Antarctic rescue mission for stranded squirrels

This article has photo gallery Published on Ms Dallas McMaugh (author), LSATA Tim Graham (photographer), LSIS Sarah Williams (photographer)

Location(s): Casey Station, Antartica

AS350 Squirrel Helicopters belonging to the Australian Antarctic Division, are prepared by 723 Squadron Aviation Technician Airframe maintainers, for transport back to Australia in 36 Squadron RAAF C-17 Globemaster III, A41-213. (photo: LSATA Tim Graham)
AS350 Squirrel Helicopters belonging to the Australian Antarctic Division, are prepared by 723 Squadron Aviation Technician Airframe maintainers, for transport back to Australia in 36 Squadron RAAF C-17 Globemaster III, A41-213.

Do you have a Squirrel helicopter you need recovered from Antarctica? Who you gonna call?...Who else but 723 Squadron!

The maintainers from the Squadron are definitely the ‘go to’ team when it comes to the AS350 Squirrel helicopter, so when the 

Australian Antarctic Division needed assistance removing three of them, Leading Seamen Aviation Technician Aircraft Jodie Khan and Tim Graham, along with Petty Officer Aviation Technician Aircraft Mark Anderson, took on a rare task.  

The team was collected from HMAS Albatross in a Royal Australian Air Force Globemaster and flown to Hobart. 

Successfully landing in colder conditions than previous flights, the C-17A Globemaster III touched down at Wilkins Aerodrome for the sixth time since November 2015.

Wilkins Aerodrome is near South Casey Station, a permanent base in Antarctica managed by the Australian Antarctic Division. The runway is located on a glacier and only operates during the Antarctic summer, so it was important to get the helicopters out before winter set in and the window of opportunity was closed off due to weather.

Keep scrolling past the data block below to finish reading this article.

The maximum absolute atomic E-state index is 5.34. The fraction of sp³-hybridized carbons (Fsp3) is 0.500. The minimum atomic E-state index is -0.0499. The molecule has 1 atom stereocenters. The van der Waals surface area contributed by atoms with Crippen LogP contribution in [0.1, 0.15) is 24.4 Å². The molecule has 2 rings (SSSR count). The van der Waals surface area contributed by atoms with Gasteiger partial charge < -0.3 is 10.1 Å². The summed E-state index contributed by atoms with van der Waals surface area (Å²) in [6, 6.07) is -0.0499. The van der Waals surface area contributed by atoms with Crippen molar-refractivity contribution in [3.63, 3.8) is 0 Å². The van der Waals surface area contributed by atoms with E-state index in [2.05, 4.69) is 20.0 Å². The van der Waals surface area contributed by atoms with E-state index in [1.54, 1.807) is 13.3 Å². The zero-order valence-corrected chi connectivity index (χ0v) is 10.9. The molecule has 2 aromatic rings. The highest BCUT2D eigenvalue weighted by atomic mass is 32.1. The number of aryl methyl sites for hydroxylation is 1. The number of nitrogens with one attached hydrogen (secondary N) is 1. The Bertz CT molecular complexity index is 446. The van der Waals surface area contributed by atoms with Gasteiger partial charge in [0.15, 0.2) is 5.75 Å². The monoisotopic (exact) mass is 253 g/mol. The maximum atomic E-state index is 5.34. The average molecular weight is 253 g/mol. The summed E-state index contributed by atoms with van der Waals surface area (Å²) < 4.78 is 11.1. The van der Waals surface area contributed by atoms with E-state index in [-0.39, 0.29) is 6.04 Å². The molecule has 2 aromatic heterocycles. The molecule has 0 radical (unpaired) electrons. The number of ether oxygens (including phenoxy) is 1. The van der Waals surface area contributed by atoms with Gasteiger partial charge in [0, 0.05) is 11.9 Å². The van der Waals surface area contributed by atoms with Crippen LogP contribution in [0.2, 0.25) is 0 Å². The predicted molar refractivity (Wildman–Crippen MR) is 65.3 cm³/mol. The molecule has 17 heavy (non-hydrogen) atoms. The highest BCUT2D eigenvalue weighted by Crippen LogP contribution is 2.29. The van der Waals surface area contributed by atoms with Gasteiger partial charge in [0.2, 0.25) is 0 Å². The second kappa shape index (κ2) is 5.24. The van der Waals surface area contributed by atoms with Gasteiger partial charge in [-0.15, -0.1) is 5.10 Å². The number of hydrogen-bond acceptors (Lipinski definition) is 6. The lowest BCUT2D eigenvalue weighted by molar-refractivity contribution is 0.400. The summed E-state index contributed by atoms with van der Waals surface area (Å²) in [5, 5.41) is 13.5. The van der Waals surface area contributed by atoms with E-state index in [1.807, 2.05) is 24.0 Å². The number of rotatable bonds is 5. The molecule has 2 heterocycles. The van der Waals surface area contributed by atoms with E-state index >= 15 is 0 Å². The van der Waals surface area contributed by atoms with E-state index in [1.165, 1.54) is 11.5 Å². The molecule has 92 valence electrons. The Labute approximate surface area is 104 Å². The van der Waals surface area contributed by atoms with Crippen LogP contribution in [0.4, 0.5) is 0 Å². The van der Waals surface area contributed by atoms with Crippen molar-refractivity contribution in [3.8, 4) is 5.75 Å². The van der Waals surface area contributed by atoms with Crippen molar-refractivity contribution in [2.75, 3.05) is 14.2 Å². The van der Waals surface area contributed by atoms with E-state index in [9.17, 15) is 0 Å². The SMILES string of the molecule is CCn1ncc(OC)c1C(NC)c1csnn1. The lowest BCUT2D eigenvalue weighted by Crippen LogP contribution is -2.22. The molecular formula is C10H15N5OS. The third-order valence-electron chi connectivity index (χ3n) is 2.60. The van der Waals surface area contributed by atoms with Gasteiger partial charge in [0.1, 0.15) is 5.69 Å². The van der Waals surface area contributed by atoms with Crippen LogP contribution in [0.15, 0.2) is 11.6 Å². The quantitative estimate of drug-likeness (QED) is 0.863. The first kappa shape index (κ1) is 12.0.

Leading Seaman Khan described herself as “over the moon” at the opportunity. 

“It was a once in a lifetime chance," she said.

"I’m from Queensland so I’m definitely not used to that level of cold but it was all part of the experience. 

"Even the departure briefs were different to our usual guidelines. 

"The Australian Antarctic Division gave us videos to watch which explained how to dress to stay warm, to vacuum our clothes to remove any seeds which may contaminate the environment and they also stressed the importance of not touching the penguins,” Leading Seaman Khan said. 

Leading Seaman Tim Graham shared the excitement. 

“It was a huge adventure going somewhere most people don’t normally get to go, but while we were going into the unknown in terms of wilderness and climate, we were on very familiar territory when it came to the task ahead of us,” he said.

Due to the tight timeframe, the pre-departure period was intense. 

“Morale is always high at 723 but everyone was very keen to help out in whatever way they could to ensure our success, “Petty Officer Anderson said. 

“Everyone at the Squadron pulled together to make this happen, they appreciated what a great opportunity this was.” 

As well as their expertise, the team provided specialised equipment including aircraft lashings, handling wheels, a special towing arm and loading ramps developed by the team specifically for loading Squirrel helicopters into a C17. 

“Working on ice presented a few unknowns for us but we were working with the Australian Antarctic Division team who were very familiar with that environment, so along with the Royal Australian Air Force, Navy worked together, sharing our individual areas of expertise and all with same common goal,” Petty Officer Anderson said. 

“It wasn’t entirely straightforward; our Squirrels are slightly different to the Australian Antarctic Division's which meant we had to readjust the ramps. 

"It was a bit tricky to get them lined up perfectly. 

"We were on the ground for just five hours, with 20 kilometres per hour winds and temperature of minus 17 degrees celsius. 

"But we were so focussed on the job it wasn’t until the end of the day that we could stop and take it all in.

“We were waiting on the runway and I was shuffling in the snow when I saw the light blue ice of the glacier below us which is when I really got my bearings and a sense of where we were.”